The Importance of Continuity of Care

Last year, my family and I moved from Southern California to the great Midwest. We absolutely love it out here and have zero regrets about making the cross-country move. One of my biggest fears surrounding our moving so far from the place I had spent my entire life wasn’t about the move itself, but about finding a new medical team. Prior to our move, I had a rock solid team of doctors (primary care doctor, Pulmonologist, and cardiologist.) I was very fortunate and blessed to have them caring for me for so long and they all communicated with each other etc. Once we moved and were settled, I began my search for new doctor(s). I got recommendations from my coworkers as well as new friends in our town. I listened to my patients when they would tell me how much they loved their doctors and I also did some research on my own. Once I decided on a new primary doctor and had my initial appointment, I needed to get established rather quickly with a Pulmonologist and cardiologist as well. I was very happy with my new primary doctor and he was able to give me some recommendations. Again, I chose well and absolutely adore my new Pulmonologist after meeting her for the first time. After going over my complicated lung history, she updated my Asthma Action Plan and said she wanted to see me for a follow up in three months. I was very pleased with how the appointment went.

Appointment with a practice and not a doctor?

A month later I received a letter in the mail telling me it was time to call to schedule my follow up appointment. But the name wasn’t my doctors on the form. It was to be made with a different Pulmonologist in the same practice. I was not okay with this. I was just getting established with my new Pulmonologist and wanted to continue with the continuity of care with the same doctor. Perhaps in the future, seeing another practitioner within the practice would be okay as long as they are familiar with my history etc, but not at this point. I’ll also add that if it were for a sick visit and not a regularly scheduled appointment, that is a different story. I called the office to speak with the scheduler and voiced my concerns and to my surprise, they said no problem and scheduled my appointment with the same Pulmonologist I saw previously.

Continuity of Care is of utmost importance when it comes to managing your asthma. Not all asthma is the same and it isn’t always treated the same. Some asthmatics wheeze, while others don’t. Some have only coughing as the main symptom. Having an established doctor who knows about *your* asthma will make treating it easier. Don’t be afraid to speak up for yourself. Express your concerns if you find yourself being bounced around between practitioners within the same practice. If you find a nurse practitioner or physician assistant within the practice that you love and mesh well with then stick with that professional! If you find yourself in an unavoidable situation where you are having to see a doctor or practitioner that is not your normal one, be sure to have your asthma notes with you. They might not have had the time to review your entire chart before they are in the room. Be sure to advocate for yourself when scheduling appointments to clarify the doctor you will be seeing. Not only will it save you a headache, your lungs will thank you as well!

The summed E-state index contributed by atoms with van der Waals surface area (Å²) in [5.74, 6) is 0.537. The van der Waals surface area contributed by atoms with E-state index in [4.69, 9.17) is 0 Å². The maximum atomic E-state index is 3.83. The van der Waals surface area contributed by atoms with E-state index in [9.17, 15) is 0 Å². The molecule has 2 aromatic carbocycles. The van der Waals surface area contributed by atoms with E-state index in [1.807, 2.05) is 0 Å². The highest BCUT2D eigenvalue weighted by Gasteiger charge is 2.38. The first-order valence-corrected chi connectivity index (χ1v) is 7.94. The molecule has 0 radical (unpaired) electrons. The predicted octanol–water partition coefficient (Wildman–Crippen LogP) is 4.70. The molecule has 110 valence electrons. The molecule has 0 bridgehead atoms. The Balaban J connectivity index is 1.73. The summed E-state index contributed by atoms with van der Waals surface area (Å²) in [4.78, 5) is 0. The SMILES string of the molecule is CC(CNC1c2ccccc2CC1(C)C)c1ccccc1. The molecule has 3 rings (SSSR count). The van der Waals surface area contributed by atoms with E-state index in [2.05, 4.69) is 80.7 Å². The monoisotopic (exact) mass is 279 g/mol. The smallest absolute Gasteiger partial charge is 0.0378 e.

My former doctor back in Southern California used to say all the time that he knew my lungs better than anyone on the planet as he had been my doctor for 25 years. Fingers crossed that my new medical team here in the Midwest will soon be able to say the same!

This article represents the opinions, thoughts, and experiences of the author; none of this content has been paid for by any advertiser. The Asthma.net team does not recommend or endorse any products or treatments discussed herein. Learn more about how we maintain editorial integrity here.

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